IGF-I is a marker of activity of the growth axis. It is accepted that the interpretation of IGF-I values requires age- and gender-specific reference ranges (RR).
We have studied IGF-I assay performance by circulating 2 blood samples with different clinical scenarios to 23 centers [IDS-OCTEIA (n=2), DPC-Immulite (3), DPC-Immulite 2000 (4), in-house RIA (1), Nichols-Advantage (10) and Nichols-IRMA (3)] participating in the UK-NEQAS IGF-I scheme. Participants were asked to a) measure IGF-I, b) interpret the result against their RR, and c) provide information on the source of their RR.
Scenario 1: 6 year old boy with short stature. All method median IGF-I was 4.0nmol/L (range 3.0-7.3nmol/L, CV=23.0%). Nine laboratories reported the IGF-I as within their RR. Scenario 2: 38 year old woman with increased sweating, diabetes and a diagnosis of possible acromegaly. All method median IGF-I was 50.8nmol/L (24.3-60.9nmol/L, CV=16.3%). Seven laboratories interpreted their value as being within the RR. Median IGF-I was 15% (-46 to +76%) above the upper limit of their RR. All participants indicated they used age-related RR (15/23 manufacturer-derived, 5/23 in combination with their own ranges), however, there was almost no concordance in the ranges quoted by labs using the IDS-OCTEIA, Nichols-IRMA and Nichols-Advantage assays, this despite the recent availability of well-developed ranges (Horm. Res. 2003:60;53) for the latter. 40% and 60% of laboratories, respectively, do not quote gender-related ranges for children and adults.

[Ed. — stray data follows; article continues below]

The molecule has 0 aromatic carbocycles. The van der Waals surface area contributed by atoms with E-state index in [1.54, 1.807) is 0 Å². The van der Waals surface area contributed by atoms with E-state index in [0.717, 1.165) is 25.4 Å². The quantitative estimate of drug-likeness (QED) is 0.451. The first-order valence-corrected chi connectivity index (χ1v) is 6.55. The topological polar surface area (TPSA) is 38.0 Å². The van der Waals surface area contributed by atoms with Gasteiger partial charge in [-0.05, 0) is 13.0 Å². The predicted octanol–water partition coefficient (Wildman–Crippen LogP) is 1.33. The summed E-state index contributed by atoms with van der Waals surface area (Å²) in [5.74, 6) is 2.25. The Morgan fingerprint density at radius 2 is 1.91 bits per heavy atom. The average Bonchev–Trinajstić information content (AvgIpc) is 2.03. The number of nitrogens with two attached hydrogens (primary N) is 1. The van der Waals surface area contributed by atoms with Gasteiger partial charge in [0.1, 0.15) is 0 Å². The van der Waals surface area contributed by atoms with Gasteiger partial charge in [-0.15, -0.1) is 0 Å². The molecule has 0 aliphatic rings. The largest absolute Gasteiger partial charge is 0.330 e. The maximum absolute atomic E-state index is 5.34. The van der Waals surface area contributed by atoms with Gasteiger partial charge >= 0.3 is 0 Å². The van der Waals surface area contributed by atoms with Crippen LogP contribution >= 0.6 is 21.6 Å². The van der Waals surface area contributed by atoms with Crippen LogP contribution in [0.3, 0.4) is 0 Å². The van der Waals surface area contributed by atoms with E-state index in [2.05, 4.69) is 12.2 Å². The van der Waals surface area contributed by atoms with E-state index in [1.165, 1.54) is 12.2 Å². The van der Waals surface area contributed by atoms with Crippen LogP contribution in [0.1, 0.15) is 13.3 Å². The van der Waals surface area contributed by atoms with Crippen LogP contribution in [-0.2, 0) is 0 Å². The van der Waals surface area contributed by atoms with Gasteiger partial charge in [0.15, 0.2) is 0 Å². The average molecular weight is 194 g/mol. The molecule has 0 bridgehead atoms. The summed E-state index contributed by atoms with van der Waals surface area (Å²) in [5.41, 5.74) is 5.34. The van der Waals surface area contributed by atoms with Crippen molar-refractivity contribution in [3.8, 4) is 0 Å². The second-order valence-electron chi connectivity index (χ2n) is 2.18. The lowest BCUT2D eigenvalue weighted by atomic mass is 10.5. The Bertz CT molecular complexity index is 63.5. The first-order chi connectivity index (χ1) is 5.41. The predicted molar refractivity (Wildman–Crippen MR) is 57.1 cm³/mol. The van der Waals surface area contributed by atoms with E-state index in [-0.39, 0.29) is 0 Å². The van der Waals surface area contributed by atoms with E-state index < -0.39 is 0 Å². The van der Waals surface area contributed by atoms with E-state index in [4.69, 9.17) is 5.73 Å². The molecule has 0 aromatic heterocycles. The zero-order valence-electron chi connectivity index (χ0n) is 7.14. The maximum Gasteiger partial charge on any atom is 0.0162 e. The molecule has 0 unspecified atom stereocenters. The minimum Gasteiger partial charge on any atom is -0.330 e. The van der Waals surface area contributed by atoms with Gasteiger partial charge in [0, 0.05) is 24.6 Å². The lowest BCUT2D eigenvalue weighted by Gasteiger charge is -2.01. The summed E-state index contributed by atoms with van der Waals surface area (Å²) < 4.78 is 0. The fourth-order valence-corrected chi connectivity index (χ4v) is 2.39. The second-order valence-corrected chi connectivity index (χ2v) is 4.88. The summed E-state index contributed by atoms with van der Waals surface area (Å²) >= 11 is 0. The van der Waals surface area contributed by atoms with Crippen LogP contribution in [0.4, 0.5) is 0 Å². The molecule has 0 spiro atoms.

Variability in IGF-I results, coupled with use of inappropriate normative data, undermines IGF-I's contribution to clinical practice.
01 - 03 Nov 2004
Society for Endocrinology